A group of people who crossed into Poland from Belarus are taken to a detention centre in outside Narewka, Poland in November 2021 [Kacper Pempel/Reuters]
Białystok, Poland – Mahir* and Hasan* wove their way through a forest in eastern Poland. It had been a dry start to the spring, and the branches and leaves rustled and cracked under their boots.

Just a week earlier, the two had met for the first time at a mutual friend’s dingy student accommodation on a sunny March afternoon in Moscow.

Mahir, a 40-year-old computer engineer from Yemen, had immediately warmed to the 30-year-old Sudanese architect’s cheerful disposition and forthright attitude. A meticulous planner, Hasan, who turned up dressed in jeans, hiking boots and a white jacket, exuded an air of confidence and optimism that had immediately put Mahir at ease.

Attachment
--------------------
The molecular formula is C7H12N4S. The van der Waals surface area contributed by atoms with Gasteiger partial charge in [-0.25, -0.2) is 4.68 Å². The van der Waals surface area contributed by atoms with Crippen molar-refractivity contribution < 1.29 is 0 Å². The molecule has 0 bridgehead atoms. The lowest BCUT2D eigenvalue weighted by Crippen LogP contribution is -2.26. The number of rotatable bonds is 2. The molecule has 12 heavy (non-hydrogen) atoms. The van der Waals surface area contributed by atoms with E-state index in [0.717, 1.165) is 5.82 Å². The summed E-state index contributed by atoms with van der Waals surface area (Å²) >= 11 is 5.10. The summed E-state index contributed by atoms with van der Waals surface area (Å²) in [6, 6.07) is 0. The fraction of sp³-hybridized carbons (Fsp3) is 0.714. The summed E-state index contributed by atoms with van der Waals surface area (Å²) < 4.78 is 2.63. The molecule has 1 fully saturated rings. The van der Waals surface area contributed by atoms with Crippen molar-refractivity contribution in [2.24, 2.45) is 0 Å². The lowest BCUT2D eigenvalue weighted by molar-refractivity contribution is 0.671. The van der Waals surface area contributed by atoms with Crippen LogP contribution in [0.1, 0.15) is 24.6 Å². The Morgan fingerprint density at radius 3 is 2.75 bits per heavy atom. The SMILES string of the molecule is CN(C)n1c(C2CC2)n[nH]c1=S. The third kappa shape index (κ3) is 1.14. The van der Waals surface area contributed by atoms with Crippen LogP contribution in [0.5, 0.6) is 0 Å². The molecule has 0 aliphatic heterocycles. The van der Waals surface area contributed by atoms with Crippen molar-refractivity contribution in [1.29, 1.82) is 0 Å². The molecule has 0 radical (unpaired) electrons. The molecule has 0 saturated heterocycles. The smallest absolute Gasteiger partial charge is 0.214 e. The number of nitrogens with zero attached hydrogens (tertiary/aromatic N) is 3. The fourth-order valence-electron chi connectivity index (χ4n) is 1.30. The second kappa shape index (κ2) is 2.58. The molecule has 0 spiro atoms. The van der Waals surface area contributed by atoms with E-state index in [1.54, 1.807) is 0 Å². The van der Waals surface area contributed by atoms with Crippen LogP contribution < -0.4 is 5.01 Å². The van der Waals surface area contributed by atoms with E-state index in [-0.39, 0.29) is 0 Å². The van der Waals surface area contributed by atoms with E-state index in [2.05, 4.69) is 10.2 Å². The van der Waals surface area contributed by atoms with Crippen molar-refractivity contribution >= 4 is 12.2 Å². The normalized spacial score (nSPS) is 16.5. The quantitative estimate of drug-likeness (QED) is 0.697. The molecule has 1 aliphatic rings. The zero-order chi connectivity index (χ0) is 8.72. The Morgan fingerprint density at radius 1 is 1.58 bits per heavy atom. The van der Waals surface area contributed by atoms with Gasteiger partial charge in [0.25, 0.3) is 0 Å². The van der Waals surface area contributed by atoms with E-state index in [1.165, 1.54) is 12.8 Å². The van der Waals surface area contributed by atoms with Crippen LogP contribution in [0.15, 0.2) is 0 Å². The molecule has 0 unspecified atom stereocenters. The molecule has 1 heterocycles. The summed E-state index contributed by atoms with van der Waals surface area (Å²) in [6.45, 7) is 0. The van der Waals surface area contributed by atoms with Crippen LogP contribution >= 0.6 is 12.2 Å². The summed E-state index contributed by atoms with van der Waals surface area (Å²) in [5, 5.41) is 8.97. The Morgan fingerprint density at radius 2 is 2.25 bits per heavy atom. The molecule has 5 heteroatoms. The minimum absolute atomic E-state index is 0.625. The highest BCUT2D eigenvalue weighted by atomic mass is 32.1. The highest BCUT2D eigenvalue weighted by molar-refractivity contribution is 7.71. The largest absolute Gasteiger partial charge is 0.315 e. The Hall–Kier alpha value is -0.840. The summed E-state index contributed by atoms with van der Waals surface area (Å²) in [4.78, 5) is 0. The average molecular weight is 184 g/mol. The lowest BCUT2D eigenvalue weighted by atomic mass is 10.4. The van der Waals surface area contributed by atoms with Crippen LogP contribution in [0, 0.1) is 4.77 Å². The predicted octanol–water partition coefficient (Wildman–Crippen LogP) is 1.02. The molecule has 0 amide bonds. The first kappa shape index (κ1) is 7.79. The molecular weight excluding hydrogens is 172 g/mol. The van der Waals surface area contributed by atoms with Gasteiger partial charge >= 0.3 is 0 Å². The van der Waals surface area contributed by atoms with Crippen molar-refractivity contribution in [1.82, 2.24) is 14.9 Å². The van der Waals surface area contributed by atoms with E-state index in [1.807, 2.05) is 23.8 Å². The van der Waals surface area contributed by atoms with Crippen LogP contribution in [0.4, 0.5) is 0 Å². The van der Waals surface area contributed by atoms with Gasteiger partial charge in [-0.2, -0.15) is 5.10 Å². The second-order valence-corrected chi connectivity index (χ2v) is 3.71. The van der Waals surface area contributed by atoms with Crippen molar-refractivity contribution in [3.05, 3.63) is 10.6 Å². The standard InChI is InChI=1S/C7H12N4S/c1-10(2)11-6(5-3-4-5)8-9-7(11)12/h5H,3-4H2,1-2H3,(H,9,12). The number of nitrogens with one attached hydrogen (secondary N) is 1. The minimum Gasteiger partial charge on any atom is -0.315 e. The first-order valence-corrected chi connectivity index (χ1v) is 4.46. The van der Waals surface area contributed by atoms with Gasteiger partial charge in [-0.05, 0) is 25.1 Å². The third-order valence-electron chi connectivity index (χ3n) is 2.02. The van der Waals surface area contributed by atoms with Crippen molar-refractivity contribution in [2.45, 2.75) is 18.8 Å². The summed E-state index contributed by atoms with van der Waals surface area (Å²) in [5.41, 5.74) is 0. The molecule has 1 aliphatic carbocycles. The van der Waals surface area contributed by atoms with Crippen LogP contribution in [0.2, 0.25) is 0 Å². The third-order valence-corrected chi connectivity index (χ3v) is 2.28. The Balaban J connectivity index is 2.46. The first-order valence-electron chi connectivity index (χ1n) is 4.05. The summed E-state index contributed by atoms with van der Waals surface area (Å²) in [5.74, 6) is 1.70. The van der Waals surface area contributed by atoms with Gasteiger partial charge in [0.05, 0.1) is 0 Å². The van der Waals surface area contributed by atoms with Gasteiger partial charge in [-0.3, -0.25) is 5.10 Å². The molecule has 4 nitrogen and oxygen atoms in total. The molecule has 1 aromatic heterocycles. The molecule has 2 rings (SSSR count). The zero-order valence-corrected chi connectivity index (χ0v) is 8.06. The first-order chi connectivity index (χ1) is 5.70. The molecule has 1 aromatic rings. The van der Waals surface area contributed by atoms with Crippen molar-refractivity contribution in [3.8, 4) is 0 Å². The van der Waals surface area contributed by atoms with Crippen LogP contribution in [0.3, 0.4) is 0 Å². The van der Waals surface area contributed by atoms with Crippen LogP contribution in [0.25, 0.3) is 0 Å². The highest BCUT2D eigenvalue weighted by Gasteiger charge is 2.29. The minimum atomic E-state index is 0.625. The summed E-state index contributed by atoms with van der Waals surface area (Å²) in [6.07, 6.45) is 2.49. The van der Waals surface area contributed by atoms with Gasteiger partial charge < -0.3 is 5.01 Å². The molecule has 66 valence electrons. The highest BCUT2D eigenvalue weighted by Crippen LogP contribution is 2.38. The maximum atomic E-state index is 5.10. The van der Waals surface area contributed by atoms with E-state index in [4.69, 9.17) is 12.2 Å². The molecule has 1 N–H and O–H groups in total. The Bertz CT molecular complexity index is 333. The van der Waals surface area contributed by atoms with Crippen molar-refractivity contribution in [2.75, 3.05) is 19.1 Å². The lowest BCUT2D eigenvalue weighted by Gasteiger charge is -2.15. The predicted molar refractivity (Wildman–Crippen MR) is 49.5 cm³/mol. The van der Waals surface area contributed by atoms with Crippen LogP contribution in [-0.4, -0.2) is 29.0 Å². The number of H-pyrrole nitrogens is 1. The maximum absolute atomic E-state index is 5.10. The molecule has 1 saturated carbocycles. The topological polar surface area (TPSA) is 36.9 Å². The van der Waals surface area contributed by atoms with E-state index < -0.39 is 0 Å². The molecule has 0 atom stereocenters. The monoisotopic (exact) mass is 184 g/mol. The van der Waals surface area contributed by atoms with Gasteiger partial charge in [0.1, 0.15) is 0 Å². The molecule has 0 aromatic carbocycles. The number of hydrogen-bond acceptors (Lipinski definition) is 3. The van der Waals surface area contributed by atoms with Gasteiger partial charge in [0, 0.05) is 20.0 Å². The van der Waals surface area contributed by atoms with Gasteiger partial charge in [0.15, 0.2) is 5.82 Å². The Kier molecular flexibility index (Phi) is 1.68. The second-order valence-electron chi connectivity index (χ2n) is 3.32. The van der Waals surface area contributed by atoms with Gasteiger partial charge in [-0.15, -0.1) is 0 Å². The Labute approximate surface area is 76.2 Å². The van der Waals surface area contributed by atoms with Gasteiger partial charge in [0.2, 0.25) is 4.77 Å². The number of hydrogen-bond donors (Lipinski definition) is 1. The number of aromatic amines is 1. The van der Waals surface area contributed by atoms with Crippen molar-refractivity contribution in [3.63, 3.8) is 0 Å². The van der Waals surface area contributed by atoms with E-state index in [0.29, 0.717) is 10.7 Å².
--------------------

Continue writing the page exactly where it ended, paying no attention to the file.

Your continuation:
But now, as they stopped to catch their breath and scan their unfamiliar surroundings, Mahir noted a flicker of concern flash across Hasan’s face. They had just succeeded in crossing into the European Union via Belarus, the final stage of a journey that had started in their respective homelands, where they had faced persecution and political unrest. This was the part they had not planned for. As they stood silently in a sprawling ancient wilderness, they felt a growing realisation that their journey to safety was far from over.

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